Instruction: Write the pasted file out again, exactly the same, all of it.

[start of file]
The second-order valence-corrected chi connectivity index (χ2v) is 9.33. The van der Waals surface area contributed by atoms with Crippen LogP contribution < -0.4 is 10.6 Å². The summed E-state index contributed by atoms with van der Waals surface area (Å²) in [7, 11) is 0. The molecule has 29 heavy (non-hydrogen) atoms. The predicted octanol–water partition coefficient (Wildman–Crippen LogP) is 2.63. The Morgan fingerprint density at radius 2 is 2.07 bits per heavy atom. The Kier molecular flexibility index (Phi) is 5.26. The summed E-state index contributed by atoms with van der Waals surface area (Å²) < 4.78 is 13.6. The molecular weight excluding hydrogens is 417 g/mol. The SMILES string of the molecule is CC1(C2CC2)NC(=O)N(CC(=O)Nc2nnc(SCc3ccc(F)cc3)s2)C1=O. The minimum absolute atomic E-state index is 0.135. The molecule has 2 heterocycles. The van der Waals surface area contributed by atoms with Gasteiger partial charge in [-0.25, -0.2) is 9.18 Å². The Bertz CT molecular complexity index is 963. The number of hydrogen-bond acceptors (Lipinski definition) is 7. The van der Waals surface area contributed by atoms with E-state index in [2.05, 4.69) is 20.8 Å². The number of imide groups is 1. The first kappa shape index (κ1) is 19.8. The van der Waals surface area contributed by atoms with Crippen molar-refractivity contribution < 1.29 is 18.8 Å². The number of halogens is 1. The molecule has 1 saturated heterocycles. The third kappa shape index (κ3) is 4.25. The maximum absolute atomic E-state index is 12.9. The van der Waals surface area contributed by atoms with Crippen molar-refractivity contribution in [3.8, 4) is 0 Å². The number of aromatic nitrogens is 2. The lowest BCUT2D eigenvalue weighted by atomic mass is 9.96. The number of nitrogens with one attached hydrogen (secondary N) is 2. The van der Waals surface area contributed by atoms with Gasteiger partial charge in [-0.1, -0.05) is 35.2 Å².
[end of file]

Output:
The second-order valence-corrected chi connectivity index (χ2v) is 9.33. The van der Waals surface area contributed by atoms with Crippen LogP contribution < -0.4 is 10.6 Å². The summed E-state index contributed by atoms with van der Waals surface area (Å²) in [7, 11) is 0. The molecule has 29 heavy (non-hydrogen) atoms. The predicted octanol–water partition coefficient (Wildman–Crippen LogP) is 2.63. The Morgan fingerprint density at radius 2 is 2.07 bits per heavy atom. The Kier molecular flexibility index (Phi) is 5.26. The summed E-state index contributed by atoms with van der Waals surface area (Å²) < 4.78 is 13.6. The molecular weight excluding hydrogens is 417 g/mol. The SMILES string of the molecule is CC1(C2CC2)NC(=O)N(CC(=O)Nc2nnc(SCc3ccc(F)cc3)s2)C1=O. The minimum absolute atomic E-state index is 0.135. The molecule has 2 heterocycles. The van der Waals surface area contributed by atoms with Gasteiger partial charge in [-0.25, -0.2) is 9.18 Å². The Bertz CT molecular complexity index is 963. The number of hydrogen-bond acceptors (Lipinski definition) is 7. The van der Waals surface area contributed by atoms with E-state index in [2.05, 4.69) is 20.8 Å². The number of imide groups is 1. The first kappa shape index (κ1) is 19.8. The van der Waals surface area contributed by atoms with Crippen molar-refractivity contribution < 1.29 is 18.8 Å². The number of halogens is 1. The molecule has 1 saturated heterocycles. The third kappa shape index (κ3) is 4.25. The maximum absolute atomic E-state index is 12.9. The van der Waals surface area contributed by atoms with Crippen molar-refractivity contribution in [3.8, 4) is 0 Å². The number of aromatic nitrogens is 2. The lowest BCUT2D eigenvalue weighted by atomic mass is 9.96. The number of nitrogens with one attached hydrogen (secondary N) is 2. The van der Waals surface area contributed by atoms with Gasteiger partial charge in [-0.1, -0.05) is 35.2 Å².